Before investing with some fund or using some advisory service that one way or another provides active portfolio management, we naturally want to first look at past performance. I'm going to discuss the different kinds of performance histories that can be made available, and argue that the kind that is generally considered to be the gold standard is not necessarily what it seems to be.
The taxonomy is as follows: real-money, might-as-well-be-real-money, hypothetical and problematical. Those are my adjectives and compound adjectives for the different types of past performance records that we may encounter.
We are accustomed to being able to view the past performance histories of publicly-traded funds or mutual funds, online, and if a fund engages in active management we can take it upon ourselves to judge whether or not its past performance is as good as or better than that of other funds that hold similar securities. And it's not difficult. Higher math isn't required. You can just look at the charts.
Or, if you don't want to pick the funds or other securities yourself, if you want others to manage your money for you, there are investment advisory firms that will manage an account of yours at a brokerage for you. Generally you can get some information out of those people, if you press them, concerning how well they did for clients in the last 5-10 years versus some benchmark. Some few firms of that type do offer algorithmic active management.
Then there people who don't manage your money for you but just offer advice in the form of their published opinions, that you can take or leave. And there are different types of such persons. Consider writers of stock market letters or the like, who publish their own opinions concerning what securities you should hold and when. Nowadays you probably get their reports online or via email. I'm talking about quasi-quantitative analysts, who may talk about too-high P/E ratios, about how small caps are looking frothy compared to blue chips, about how various indicators look, about price chart patterns, etc. And it's somewhat rare that you get from them anything in the way of a firm indication as to how well you would have done in past years had you followed their advice. They often don't offer any really exact advice anyway, and so no one possessing all of the back issues of their letter could tell you for sure how well you would have done. But for those who are explicit, who tell you to buy this now or sell that now, there was the Hulbert Digest which attempted to produce a score for every newsletter that it followed. But the Digest has shuttered its doors now.
The aforementioned funds and letter writers are legion. But among those who only offer advice as opinion are some of a rarer breed, the Retail Backtest types, who exactly specify positions to hold based on an algorithm. But they may not offer a history of real results, a record of actual trades with money in an account. And so you are concerned about that. Today's blog entry is for the purpose of suggesting to you that you shouldn't in all cases be so concerned. Please read on.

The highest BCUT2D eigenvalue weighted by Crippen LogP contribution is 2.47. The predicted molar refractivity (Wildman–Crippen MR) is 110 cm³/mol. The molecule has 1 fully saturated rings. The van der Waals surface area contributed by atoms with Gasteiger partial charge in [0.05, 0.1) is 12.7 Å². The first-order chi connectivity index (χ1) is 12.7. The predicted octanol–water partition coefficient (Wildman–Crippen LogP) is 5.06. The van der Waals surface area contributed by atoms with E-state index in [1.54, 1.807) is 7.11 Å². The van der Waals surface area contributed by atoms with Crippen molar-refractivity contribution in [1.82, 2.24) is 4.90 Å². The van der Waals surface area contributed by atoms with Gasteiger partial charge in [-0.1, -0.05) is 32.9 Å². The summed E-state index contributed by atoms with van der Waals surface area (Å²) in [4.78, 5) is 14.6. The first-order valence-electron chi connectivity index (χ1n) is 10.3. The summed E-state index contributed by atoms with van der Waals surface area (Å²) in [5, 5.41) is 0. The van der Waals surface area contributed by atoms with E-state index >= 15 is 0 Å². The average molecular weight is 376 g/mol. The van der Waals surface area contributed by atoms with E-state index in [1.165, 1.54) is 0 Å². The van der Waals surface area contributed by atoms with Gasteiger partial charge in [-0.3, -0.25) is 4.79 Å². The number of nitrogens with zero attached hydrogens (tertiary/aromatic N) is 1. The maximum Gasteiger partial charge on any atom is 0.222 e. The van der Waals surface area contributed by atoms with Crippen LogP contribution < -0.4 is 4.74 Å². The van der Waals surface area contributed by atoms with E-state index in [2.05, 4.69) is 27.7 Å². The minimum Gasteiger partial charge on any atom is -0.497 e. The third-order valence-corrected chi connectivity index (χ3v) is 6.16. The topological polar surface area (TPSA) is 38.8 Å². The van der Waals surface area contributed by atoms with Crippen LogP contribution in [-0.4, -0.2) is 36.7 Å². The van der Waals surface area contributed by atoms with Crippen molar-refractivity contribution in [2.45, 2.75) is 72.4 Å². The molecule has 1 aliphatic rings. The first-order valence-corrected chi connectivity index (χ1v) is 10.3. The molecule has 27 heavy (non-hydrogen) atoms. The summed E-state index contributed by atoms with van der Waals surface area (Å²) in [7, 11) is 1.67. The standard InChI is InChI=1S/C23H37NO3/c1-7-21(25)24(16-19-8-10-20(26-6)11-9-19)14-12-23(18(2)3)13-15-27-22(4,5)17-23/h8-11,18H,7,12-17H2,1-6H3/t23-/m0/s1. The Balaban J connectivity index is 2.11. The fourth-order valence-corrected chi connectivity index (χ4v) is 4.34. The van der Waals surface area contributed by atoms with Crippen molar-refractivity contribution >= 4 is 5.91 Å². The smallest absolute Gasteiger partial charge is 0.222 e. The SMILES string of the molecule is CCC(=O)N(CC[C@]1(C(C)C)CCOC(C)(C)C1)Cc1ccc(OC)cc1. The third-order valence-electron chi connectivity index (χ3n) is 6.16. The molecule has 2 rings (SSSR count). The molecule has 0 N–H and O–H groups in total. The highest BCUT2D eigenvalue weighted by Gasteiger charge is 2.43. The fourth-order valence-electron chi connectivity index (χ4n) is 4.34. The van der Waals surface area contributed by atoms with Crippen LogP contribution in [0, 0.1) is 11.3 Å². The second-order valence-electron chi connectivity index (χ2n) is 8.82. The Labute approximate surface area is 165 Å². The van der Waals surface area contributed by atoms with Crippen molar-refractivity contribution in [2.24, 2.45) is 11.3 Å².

The Types of Past-Performance
- Real Money: There is a real brokerage or custodian account, or there are a number of such real accounts, not "paper-money" accounts, which have been managed by a fund manager, an investment advisor or (rarely) even a newsletter writer following his own advice. So this is the "gold standard", as the history of the equity in those accounts matches how your own investments would have performed if you had participated.
- Might-As-Well-Be-Real-Money: If a service provides exact advice as to what positions to hold and when and has been operating for some time, then it's possible to provide good estimates of how well anyone would have done with the service over the period of record--- without reference to any actual results of anyone who followed the service. The estimates would be particularly good if the trading frequency was not too high and if the securities were highly liquid, which would mean smaller bid-ask spreads and less variance of fills from one investor to another.
- Hypothetical: The service uses an algorithmic method or some other well-canonized approach to exactly determine what securities to hold and when and so it can compute what would have happened to an investor using the service had the service's program been available for use in the past, which it wasn't. Presently these are the unavoidable circumstances of the Retail Backtest project, which is still only in a startup/shakedown phase.
- Problematical: Sometimes third parties attempt to determine how investors who follow some newsletter-type of service would have done with it, even though the service only approximately specifies when to buy and sell securities and so the third party then has to make some not-so-subtle assumptions about when trades should have been considered to have been initiated and later closed out.
I've left off of this list, for being too absurd to include even as problematical, the reports of characters who don't come close to clearly specifying entries and exits, who cite out of their history only the select recommended trades that did especially well.